decided: October 20, 1978.
COMMONWEALTH OF PENNSYLVANIA
JEFFREY PHILLIPS, APPELLANT
No. 306 March Term, 1977, Appeal from the Judgment of Sentence of the Court of Common Pleas of York County, Criminal Division, No. 888 of 1976.
Robert Bruce Evanick, Assistant Public Defender, York, for appellant.
Floyd P. Jones, Assistant District Attorney, York, for Commonwealth, appellee.
Jacobs, President Judge, and Hoffman, Cercone, Price, Van der Voort, Spaeth and Hester, JJ. Hoffman, J., did not participate in the consideration or decision of this case.
[ 258 Pa. Super. Page 112]
Appellant Jeffrey Phillips was convicted by a jury of receiving stolen property and escape. The only issue he raises on this appeal is whether the evidence presented was sufficient to sustain his conviction of receiving stolen property. A review of the record indicates that the evidence was sufficient. Our review of the record also indicates, however, that the sentence imposed upon appellant was illegal; we therefore remand this case to the lower court for resentencing.
The test for determining sufficiency of the evidence is whether, accepting as true all evidence and all reasonable inferences deducible from such evidence upon which the trier of fact could have based a verdict, the evidence and inferences are sufficient in law to prove guilt beyond a reasonable doubt. Furthermore, we must review the evidence in a light most favorable to the Commonwealth. Commonwealth v. Williams, 468 Pa. 357, 365, 362 A.2d 244, 248 (1976). A conviction for receiving stolen property may be sustained only if the evidence is sufficient to prove beyond a reasonable doubt that (1) the property was stolen, (2) the accused received the property, and (3) the accused knew or had reasonable cause to know that it was stolen. Commonwealth v. Houmis, 227 Pa. Super. 573, 575, 307 A.2d 339, 339-40 (1973), allocatur refused, 227 Pa. Super. xxvi; the Act of Dec. 6, 1972, P.L. 1482, No. 334, § 1, 18 Pa.C.S. § 3925(a).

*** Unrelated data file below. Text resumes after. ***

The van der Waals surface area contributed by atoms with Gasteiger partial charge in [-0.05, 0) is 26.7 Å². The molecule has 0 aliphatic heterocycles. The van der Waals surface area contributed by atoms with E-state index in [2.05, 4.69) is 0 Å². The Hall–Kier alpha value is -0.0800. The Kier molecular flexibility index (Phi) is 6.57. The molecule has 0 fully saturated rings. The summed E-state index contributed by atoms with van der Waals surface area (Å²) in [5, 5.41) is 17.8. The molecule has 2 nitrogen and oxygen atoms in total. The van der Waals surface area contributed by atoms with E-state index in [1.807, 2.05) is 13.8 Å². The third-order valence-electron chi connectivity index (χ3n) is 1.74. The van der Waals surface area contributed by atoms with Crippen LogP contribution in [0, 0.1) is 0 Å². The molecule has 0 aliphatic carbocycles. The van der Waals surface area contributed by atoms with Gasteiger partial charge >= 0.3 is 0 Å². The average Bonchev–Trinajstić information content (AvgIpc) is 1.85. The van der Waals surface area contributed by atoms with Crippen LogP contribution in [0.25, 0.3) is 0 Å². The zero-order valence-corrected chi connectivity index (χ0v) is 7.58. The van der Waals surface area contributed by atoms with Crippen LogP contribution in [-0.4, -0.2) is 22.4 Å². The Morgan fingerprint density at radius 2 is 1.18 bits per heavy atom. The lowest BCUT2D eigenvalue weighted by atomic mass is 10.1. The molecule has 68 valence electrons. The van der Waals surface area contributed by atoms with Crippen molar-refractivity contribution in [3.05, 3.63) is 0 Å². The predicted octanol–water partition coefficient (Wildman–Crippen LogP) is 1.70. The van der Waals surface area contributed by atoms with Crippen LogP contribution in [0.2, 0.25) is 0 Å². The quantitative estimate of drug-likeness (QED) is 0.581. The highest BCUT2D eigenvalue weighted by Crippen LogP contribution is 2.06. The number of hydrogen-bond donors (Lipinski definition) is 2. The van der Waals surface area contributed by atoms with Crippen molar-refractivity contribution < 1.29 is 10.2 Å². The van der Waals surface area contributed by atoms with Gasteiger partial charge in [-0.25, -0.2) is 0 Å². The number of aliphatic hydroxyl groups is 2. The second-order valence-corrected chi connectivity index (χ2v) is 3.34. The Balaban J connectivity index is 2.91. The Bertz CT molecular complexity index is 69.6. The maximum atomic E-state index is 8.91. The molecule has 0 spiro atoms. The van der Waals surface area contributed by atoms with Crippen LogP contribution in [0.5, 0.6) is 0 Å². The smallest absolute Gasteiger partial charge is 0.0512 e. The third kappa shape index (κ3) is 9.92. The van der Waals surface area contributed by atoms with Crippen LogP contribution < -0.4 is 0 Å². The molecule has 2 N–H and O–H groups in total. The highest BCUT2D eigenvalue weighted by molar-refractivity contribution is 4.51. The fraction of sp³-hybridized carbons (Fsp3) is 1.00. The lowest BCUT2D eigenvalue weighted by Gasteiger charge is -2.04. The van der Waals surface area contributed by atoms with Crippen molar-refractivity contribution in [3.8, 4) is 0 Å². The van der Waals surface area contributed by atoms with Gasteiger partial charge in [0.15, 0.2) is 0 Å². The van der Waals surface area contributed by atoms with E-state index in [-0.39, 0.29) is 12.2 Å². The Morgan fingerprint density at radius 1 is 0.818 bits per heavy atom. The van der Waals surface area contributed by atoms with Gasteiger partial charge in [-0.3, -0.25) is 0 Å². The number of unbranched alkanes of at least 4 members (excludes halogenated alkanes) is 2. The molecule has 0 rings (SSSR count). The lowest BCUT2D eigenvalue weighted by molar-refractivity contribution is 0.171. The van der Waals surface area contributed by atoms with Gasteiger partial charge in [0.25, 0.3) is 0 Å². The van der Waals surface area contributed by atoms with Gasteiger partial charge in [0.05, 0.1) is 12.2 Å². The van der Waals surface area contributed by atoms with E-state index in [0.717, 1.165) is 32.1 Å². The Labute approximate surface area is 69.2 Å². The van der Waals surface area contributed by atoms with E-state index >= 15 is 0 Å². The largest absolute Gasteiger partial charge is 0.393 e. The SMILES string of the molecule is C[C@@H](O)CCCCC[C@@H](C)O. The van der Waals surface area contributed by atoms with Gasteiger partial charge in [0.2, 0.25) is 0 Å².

In the case before us, there is no question that the property (a 250 cc trail and street motorbike) was stolen or that appellant received the property (the police found appellant riding the motorbike). The only question, therefore, is whether appellant knew or had reasonable cause to know that the bike was stolen.
[ 258 Pa. Super. Page 113]
Knowledge that property is stolen may be established by direct or circumstantial evidence. If, from circumstantial evidence, it can be inferred that the accused had reasonable cause to know that the property was stolen, a final inference can be made that the accused in fact knew that the property was stolen. Commonwealth v. Henderson, 451 Pa. 452, 455, 304 A.2d 154, 156 (1973). Among those circumstantial factors which support an inference of knowledge are the accused's relationship with the victim, the time elapsed between theft and possession, the situs of the theft and the situs of possession, the kind and quantity of property involved, any identifying characteristics of the property, the ease with which the property could be assimilated into trade channels, and the accused's conduct at the time of arrest. Commonwealth v. Lasch, 464 Pa. 573, 589, 347 A.2d 690, 698 (1975); Commonwealth v. Henderson, 451 Pa. at 455, 304 A.2d at 156; Commonwealth v. Murray, 246 Pa. Super. 422, 428, 371 A.2d 910, 912 (1977).